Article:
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Networking firms hit home

Networking companies, once known only to corporate systems administrators, are making their way into the consumer market.

3 min read
LAS VEGAS--Through the concourses of Comdex and beyond--in places like airports and corporate offices--handheld devices are clearly gaining steam as an information tool.

Networking companies are drooling over the communications potential for these gadgets, "companion notebook" computers, and other devices yet to come. And that's just the tip of the iceberg. (See related story)

High-speed technologies, the emergence of wireless connections, and the

Eric Schmidt
Novell CEO Eric Schmidt
convergence of media such as television and the Internet are opening doors for communications equipment at a startling rate, with the potential for use of cable modems, DSL (digital subscriber line) technology, and ISDN connections creating opportunities for networking companies that were unimaginable not long ago.

This consumerization of networking is being driven by the Internet and the ability to get important information and communicate easily over vast distances using a residential connection, a remote dial-up modem from the road, or even a wireless communications device.

Even internetworking monoliths such as Cisco Systems are getting into the act, entering territory normally associated with customers, rather than overworked network administrators. Cisco is working with Intel and Microsoft to deliver a set-top box device for television sets using a cable connection.

And the growing use of devices such as the PalmPilot from 3Com and the variety of small machines based on the Windows CE operating system from Microsoft could have ramifications far beyond their current uses as repositories for calendars and phone numbers, especially with the advent of wireless networks, according to analysts.

Networking is certainly acquiring a prominent platform to flaunt its message, with the CEOs of both Cisco and networking software company Novell delivering keynotes at this year's Comdex show, normally an industry confab associated with consumers.

There is also the fanciful talk of futurists who dream of simple Net appliances located around the home that allow people to view a selected variety of content. Eckhard Pfeiffer, CEO of Compaq Computer, explained such a "house of the future" during his Comdex keynote earlier this week. (See related story)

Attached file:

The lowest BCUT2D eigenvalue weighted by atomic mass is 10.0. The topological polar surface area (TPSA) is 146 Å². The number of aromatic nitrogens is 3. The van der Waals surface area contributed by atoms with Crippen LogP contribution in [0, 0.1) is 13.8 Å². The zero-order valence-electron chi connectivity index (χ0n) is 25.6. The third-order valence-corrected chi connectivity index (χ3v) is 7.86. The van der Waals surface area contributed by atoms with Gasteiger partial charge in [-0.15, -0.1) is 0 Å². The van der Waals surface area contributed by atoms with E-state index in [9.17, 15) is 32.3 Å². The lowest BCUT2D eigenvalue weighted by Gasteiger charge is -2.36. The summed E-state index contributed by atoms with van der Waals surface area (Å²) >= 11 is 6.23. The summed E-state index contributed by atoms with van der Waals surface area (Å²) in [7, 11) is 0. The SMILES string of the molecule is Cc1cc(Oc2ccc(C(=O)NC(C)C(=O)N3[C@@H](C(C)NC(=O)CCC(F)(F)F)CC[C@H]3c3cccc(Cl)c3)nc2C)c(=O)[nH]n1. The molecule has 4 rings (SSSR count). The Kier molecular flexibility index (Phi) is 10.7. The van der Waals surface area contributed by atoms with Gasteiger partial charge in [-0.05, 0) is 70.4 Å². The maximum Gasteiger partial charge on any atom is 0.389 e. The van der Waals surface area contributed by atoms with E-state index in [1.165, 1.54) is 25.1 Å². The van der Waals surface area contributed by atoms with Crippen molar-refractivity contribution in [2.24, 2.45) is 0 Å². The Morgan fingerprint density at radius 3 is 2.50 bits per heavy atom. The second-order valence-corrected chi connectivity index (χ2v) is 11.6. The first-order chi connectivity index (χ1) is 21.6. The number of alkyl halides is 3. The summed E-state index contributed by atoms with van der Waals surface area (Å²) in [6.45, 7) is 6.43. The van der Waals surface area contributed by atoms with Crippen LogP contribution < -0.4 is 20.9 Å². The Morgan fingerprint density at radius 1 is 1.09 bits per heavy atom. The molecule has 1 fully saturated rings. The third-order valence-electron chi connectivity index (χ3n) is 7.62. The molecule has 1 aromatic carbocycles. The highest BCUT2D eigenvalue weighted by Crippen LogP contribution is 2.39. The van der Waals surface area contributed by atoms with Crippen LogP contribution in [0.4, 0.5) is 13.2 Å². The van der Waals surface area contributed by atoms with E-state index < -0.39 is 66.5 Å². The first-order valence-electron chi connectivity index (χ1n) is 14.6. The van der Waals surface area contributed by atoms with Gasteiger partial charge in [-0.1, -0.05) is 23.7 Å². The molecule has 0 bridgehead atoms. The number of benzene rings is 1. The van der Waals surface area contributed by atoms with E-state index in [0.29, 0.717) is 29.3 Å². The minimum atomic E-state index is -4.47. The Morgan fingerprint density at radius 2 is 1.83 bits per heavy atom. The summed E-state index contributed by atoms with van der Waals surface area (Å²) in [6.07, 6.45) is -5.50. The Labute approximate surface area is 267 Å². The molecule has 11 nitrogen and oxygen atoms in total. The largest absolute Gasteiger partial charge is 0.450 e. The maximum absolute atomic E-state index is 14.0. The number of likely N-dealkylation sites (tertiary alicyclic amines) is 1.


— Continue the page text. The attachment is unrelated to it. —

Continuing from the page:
Consumers will use networking devices en masse when they become as comfortable with them as they are with telephones, according to Mike McGuire, senior analyst with market researcher Dataquest, whether it be through wireless connections on the road or physical network lines. "The consumer does not want to deal with the concept of a network," he said.

And therein lies the challenge for networking firms that enter this market, as well as more consumer-oriented device makers: How can networking technology be offered in ways similar to phone service, where all of the underlying complexity of the telephone network is hidden by a simple numeric interface?

There are also issues concerning how the devices themselves function. Hewlett-Packard has developed a specification called JetSend that executives call a "content negotiation protocol" that offers a good example of what is necessary for everybody and everything to be networked.

When embedded in devices such as printers, digital cameras, or possibly handheld devices, the software could allow someone, for example, to print something using any printer.

Atul Bhatnagar, general manager of HP's information appliance operation, said tools such as these could open up a world of communications without the need for underlying device drivers or other technology. "In a lot of ways, this will enhance communications, person to person," Bhatnager said.

A diverse array of companies, such as Cisco, Microsoft, and Canon, have announced support for the effort. Other technologies are aiding built-in networking functions, like Intel's recently announced plans to embed a networking card in the base motherboard of a PC, obviating the need for a separate piece of hardware.

A burgeoning industry could develop based on current partnerships between networking firms and service providers in which the provider of a high-speed connection could serve as an integration point, offering DSL modems or a residential routing device to a customer looking to add Net services, according to Howard Charney, senior vice president of Cisco's small and medium-sized business unit.

Other alternatives should make it easier for consumers to network a home themselves. Microsoft recently signed an agreement with Tut Systems to develop a system that connects Windows-based PCs in a home. (See related story)

Some see great hope in affordable wireless networking. But those expecting communications services to rival the "anyone can do it" simplicity of the phone any time soon could be in for a disappointment.

As Dataquest's McGuire said, "That, I think, is a ways off."  

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